To meal plan or not to meal plan
I’ve heard varying opinions on the DisneyWorld dining plans. Recognizing that this was a trip with young kids, we could eliminate the possibility of many table service meals. That left us with the Quick-Service Dining Plan as an option and we decided to go for it. I knew that if we were swiping our credit card every time we needed to eat, I was going to stress out about how much we were spending, even if it was budgeted for. In that regard, the plan was worth every penny.
On this dining plan, each adult and child over 3 gets 2 meal and 2 snack credits daily. This was more than enough food for us, even with our son eating off our plates. (Being under 3, he was effectively free the entire trip!)
A quick-service meal includes an entree + a drink. Although you can get water or soda, you can also use that drink option to get a smoothie, milkshake, or even an alcoholic beverage (assuming you’re over 21!). My husband and I used the drinks for bottled margaritas one night, which we drank together in our hotel room for a treat after the kids went to bed.
There are tons of snack options at the parks and resorts. It’s also worth mentioning that most cast members seem willing to interchange drinks and snacks in terms of credits. For example, I selected a meal + a snack with no drink one evening, and rather than sending me back for a drink and using both a meal and snack credit, the cast member subbed the snack for the drink and only charged me one meal credit.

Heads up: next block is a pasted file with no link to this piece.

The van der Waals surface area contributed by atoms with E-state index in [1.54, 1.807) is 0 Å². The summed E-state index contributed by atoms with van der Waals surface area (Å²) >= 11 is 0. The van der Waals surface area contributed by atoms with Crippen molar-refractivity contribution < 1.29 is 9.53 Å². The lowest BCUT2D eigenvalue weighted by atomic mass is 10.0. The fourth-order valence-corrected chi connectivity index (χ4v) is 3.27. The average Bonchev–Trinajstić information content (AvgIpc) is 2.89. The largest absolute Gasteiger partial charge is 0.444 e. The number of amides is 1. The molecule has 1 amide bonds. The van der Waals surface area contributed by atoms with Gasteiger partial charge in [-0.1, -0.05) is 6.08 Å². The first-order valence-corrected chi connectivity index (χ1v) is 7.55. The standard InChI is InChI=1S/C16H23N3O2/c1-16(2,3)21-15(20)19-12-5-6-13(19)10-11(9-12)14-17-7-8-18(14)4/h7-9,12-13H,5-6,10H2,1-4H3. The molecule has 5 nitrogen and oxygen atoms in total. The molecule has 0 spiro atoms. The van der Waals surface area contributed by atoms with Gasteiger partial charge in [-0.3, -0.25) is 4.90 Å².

A watch-out here is that if you grab an extra drink though, some might charge you a snack credit for it! One evening, without thinking, I grabbed two bottles of milk—one for each kid. My daughter’s was included with her meal, but I was then charged a snack credit for my son’s, so I effectively used a snack credit for something that only cost $2.
Say cheese (if you want to)
An option that will be presented to you before you book your trip is the Memory Maker. I’ll make this short and sweet. If you have young kids and/or expect to spend a lot of time at character experiences (character dining, meet and greets, etc.), get the Memory Maker. If your kids are older and/or character visits aren’t a priority, it’s probably not worth the money.
With young kids who were much more into hugging Minnie than riding Test Track, I’m so glad we purchased the Memory Maker. We left DisneyWorld with more than 300 professional photos of our experiences meeting the characters and riding rides. It was great not always feeling like I had to have my phone at-the-ready to capture great shots, and we were able to get a ton of cute family pics this way too.
Use the available resources
We started checking out YouTube videos and DisneyWorld blogs months before the trip to get an idea for what we’d be experiencing. You can get rider POVs of different rides, learn about tons of food options and see the merch that’s available an the million shops and kiosks throughout the park.
Our favorite resource is The Tim Tracker. He’s a YouTuber who shares a new video every day! While some of these cover other locations, it seems the vast majority are taken in DisneyWorld. He gives you the scoop on resorts, eating, attractions, character experiences, merchandise and more. He’s also got a great personality and often brings in his partner, Jen (who is also great), to provide additional commentary.
Go into this with reasonable expectations. My husband and I have been to DisneyWorld together and we were all about the thrill rides and checking the box on as many things as possible.
With kids, that’s not the idea.
We planned what we wanted to do at each park, but made sure to stay reasonable. Could we go on EVERY SINGLE RIDE? No. Not without making everyone miserable in the process. Outline what your primary goals are and as for the rest? Just let it go.
Yes, I bought this sweatshirt while I was there 🙂